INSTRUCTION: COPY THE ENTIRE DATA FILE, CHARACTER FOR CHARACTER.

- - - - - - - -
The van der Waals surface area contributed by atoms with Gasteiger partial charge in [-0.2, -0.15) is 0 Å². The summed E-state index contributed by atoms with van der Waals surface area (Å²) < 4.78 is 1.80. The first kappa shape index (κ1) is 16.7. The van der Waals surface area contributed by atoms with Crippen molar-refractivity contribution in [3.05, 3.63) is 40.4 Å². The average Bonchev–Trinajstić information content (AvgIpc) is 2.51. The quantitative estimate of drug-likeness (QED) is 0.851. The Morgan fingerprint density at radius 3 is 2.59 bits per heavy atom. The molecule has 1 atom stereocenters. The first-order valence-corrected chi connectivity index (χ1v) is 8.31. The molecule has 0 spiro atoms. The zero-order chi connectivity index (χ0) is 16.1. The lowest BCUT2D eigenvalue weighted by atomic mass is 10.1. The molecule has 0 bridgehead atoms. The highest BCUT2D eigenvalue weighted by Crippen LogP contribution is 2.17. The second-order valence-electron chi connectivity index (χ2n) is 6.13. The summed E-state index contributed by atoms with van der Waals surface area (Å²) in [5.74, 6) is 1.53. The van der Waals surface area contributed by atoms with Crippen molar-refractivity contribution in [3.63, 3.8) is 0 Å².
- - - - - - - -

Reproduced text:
The van der Waals surface area contributed by atoms with Gasteiger partial charge in [-0.2, -0.15) is 0 Å². The summed E-state index contributed by atoms with van der Waals surface area (Å²) < 4.78 is 1.80. The first kappa shape index (κ1) is 16.7. The van der Waals surface area contributed by atoms with Crippen molar-refractivity contribution in [3.05, 3.63) is 40.4 Å². The average Bonchev–Trinajstić information content (AvgIpc) is 2.51. The quantitative estimate of drug-likeness (QED) is 0.851. The Morgan fingerprint density at radius 3 is 2.59 bits per heavy atom. The molecule has 1 atom stereocenters. The first-order valence-corrected chi connectivity index (χ1v) is 8.31. The molecule has 0 spiro atoms. The zero-order chi connectivity index (χ0) is 16.1. The lowest BCUT2D eigenvalue weighted by atomic mass is 10.1. The molecule has 0 bridgehead atoms. The highest BCUT2D eigenvalue weighted by Crippen LogP contribution is 2.17. The second-order valence-electron chi connectivity index (χ2n) is 6.13. The summed E-state index contributed by atoms with van der Waals surface area (Å²) in [5.74, 6) is 1.53. The van der Waals surface area contributed by atoms with Crippen molar-refractivity contribution in [3.63, 3.8) is 0 Å².